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ISSN: 2155-6199
Journal of Bioremediation & Biodegradation

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Microbial Biosurfactants: From an Environmental Application Point of View

Rengathavasi Thavasi*
Polytechnic Institute of New York University, 6 Metrotech Center, Brooklyn, New York 11201, USA
Corresponding Author : Rengathavasi Thavasi
Polytechnic Institute of New York University
6 Metrotech Center, Brooklyn
New York 11201, USA
Tel: +1 718-260-3960
E-mail: [email protected]
Received August 26, 2011; Accepted October 27, 2011; Published October 28, 2011
Citation: Thavasi R (2011) Microbial Biosurfactants: From an Environmental Application Point of View. J Bioremed Biodegrad 2:104e. doi:10.4172/2155-6199.1000104e
Copyright: © 2011 Thavasi R. This is an open-access article distributed under the terms of the Creative Commons Attribution License, which permits unrestricted use, distribution, and reproduction in any medium, provided the original author and source are credited.
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Abstract

Microbial biosurfactants are extracellular compounds produced by microbes such as bacteria, fungi and actinomycetes when grown in culture medium containing hydrophobic/hydrophilic substrates. Biosurfactants are surface active molecules having hydrophilic and hydrophobic moieties as their constituents which allow them to interact at interfaces and reduce the surface tension. Biosurfactants are classified into many groups based on their chemical composition as fatty acids, glycolipids, glycolipopeptides, glycoproteins, lipopeptides, phospholipids, polymeric and particulate biosurfactants [1]. The chemical diversity of biosurfactants make them a source for green chemicals having many potential applications for the environment. As compared to their chemical/synthetic counterparts, biosurfactants have unique properties such as high activity, less/or no toxicity, biodegradability and ease of production from renewable resources.

Microbial biosurfactants are extracellular compounds produced by microbes such as bacteria, fungi and actinomycetes when grown in culture medium containing hydrophobic/hydrophilic substrates. Biosurfactants are surface active molecules having hydrophilic and hydrophobic moieties as their constituents which allow them to interact at interfaces and reduce the surface tension. Biosurfactants are classified into many groups based on their chemical composition as fatty acids, glycolipids, glycolipopeptides, glycoproteins, lipopeptides, phospholipids, polymeric and particulate biosurfactants [1]. The chemical diversity of biosurfactants make them a source for green chemicals having many potential applications for the environment. As compared to their chemical/synthetic counterparts, biosurfactants have unique properties such as high activity, less/or no toxicity, biodegradability and ease of production from renewable resources [2,3].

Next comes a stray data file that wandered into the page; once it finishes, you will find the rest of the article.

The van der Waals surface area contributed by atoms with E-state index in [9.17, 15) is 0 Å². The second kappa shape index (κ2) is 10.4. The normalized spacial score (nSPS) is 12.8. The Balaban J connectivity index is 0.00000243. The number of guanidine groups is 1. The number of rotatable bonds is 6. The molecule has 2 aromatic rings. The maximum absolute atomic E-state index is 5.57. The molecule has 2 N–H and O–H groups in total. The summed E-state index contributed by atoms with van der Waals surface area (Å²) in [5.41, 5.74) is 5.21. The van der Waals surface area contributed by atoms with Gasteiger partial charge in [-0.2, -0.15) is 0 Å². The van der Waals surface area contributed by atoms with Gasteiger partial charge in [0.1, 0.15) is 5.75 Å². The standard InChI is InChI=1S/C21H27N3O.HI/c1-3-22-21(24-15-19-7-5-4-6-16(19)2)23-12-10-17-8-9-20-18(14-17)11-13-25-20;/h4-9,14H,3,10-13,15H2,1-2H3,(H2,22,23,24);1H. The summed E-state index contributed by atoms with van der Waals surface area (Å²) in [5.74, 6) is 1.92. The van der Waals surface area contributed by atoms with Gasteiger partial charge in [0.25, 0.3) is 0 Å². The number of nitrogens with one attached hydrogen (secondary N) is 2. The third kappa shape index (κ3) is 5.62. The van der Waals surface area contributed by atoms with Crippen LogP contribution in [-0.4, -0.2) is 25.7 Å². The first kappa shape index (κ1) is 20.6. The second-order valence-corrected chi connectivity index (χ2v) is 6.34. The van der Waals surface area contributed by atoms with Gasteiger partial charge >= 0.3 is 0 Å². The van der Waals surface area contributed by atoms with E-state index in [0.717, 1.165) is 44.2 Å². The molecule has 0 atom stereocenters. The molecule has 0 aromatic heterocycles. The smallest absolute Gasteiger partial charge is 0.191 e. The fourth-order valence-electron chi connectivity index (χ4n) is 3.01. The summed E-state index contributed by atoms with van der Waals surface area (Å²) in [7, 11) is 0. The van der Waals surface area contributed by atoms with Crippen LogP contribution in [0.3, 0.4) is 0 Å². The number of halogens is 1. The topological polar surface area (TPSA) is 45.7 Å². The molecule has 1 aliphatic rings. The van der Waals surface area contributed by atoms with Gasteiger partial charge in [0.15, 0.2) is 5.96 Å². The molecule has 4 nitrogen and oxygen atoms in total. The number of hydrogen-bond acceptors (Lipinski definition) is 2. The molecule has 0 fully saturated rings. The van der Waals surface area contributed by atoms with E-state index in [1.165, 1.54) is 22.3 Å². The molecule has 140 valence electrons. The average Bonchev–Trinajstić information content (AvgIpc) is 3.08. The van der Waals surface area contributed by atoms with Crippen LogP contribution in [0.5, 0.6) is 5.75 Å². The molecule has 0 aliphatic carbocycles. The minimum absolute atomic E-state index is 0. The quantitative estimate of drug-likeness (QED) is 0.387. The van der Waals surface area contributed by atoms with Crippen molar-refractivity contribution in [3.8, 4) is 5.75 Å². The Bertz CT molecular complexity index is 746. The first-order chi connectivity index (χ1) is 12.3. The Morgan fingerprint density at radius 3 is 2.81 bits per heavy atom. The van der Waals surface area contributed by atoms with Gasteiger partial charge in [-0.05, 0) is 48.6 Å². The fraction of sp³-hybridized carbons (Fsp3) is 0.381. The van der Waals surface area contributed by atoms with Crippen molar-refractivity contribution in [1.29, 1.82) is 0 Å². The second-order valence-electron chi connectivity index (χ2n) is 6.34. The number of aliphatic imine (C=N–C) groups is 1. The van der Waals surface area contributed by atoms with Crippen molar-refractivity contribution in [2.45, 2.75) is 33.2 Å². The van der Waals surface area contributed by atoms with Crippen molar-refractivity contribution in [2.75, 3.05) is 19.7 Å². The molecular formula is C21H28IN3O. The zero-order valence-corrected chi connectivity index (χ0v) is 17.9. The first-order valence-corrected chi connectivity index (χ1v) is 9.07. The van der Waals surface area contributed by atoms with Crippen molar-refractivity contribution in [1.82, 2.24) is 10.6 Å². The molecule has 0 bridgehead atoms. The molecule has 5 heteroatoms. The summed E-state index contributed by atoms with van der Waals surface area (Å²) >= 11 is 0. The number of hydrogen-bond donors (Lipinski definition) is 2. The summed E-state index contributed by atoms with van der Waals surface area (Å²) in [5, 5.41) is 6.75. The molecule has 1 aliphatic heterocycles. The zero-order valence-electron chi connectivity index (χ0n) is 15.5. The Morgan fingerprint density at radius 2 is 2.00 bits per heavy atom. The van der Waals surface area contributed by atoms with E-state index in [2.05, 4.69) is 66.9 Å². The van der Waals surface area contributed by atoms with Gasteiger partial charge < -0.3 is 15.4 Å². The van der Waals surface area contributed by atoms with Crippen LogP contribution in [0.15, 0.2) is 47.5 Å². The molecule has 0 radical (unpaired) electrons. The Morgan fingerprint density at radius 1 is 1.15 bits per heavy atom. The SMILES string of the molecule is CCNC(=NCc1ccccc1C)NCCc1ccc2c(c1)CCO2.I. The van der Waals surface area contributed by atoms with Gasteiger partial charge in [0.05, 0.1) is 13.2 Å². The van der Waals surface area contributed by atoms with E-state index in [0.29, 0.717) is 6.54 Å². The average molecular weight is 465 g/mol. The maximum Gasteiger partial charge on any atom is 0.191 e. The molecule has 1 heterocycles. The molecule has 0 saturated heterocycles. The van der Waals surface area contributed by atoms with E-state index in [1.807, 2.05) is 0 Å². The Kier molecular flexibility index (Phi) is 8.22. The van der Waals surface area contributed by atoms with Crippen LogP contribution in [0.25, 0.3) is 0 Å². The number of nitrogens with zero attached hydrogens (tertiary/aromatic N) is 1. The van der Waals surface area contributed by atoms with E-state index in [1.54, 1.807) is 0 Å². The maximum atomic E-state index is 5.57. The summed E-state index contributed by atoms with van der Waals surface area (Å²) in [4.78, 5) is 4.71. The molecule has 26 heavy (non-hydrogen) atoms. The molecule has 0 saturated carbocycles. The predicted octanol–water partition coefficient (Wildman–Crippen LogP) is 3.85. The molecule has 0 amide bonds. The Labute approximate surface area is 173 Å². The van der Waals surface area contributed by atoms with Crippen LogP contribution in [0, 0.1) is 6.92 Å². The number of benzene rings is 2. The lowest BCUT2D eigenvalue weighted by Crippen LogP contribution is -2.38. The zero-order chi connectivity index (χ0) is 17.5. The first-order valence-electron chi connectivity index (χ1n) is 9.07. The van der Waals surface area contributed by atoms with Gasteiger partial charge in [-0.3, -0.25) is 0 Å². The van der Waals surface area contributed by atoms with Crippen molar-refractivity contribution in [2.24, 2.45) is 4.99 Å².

Biosurfactants are used in many environmental sectors such as i) bioremediation of oil, heavy metals and pesticides, ii) enhanced oil recovery (EOR) and iii) antimicrobial agents e.g., biopesticides in agriculture. In bioremediation applications biosurfactants play main role in promoting the accessibility/bioavailability of the pollutants to the microbes involved in biodegradation process. Application of biosurfactants in oil biodegradation experiments showed 20- 30% increase in total degradation [3]. In heavy metal remediation - biosurfactants form ionic bonds with metals. These bonds are stronger than the metal's bonds with the soil and metal-biosurfactant complexes are desorbed from the soil matrix to the water phase due to lowering of the interfacial tension. EOR represents one of the most advanced methods to recover entrapped oil using aqueous surfactant formulation that is injected into a mature oil reservoir. The biosurfactant solution applied to the oil field contacts the small pockets of trapped oil and reduces the interfacial tension, mobilizes the trapped oil and thus the released oil can be recovered more efficiently. Application of biosurfactants as biopesticides is an emerging field and so far three microbial surfactants (lipopeptides, rhamnolipids and sophorolipids) have been found with significant biopesticidal activity against plant pathogens. The mechanism of antimicrobial activity associated with biosurfactants is because of the perturbation of membrane constituents that leads to cell wall disruption.
Despite the benevolent properties of biosurfactants, there are many challenges that remain unsolved in the field of biosurfactant science. Aforementioned uses/applications of biosurfactants in the environment are few examples but still there are many unknown applications of biosurfactants that remain a quest for the scientists. Another important area that needs extensive research in biosurfactant science is the commercial production of biosurfactants. Other than sophorolipids (from the yeast Candida bombicola) and rhamnolipids (from Pseudomonas aeruginosa) large scale production of biosurfactants remains a challenging task. In addition to the above challenges, information on toxicity of biosurfactants on other living organisms is limited or in some cases there is no information at all.
There are few aspects of the biosurfactant technology that are worth further investigation and may make biosurfactants a versatile eco-friendly molecule for many applications.
1. Development of cost effective production techniques.
2. Identification of new applications.
3. Isolation of new biosurfactant producing safe to handle strains from various environments.
4. Evaluation of toxicity of biosurfactants on microbes, animals and plants.
5. Research on biodegradation of biosurfactants in the environment.
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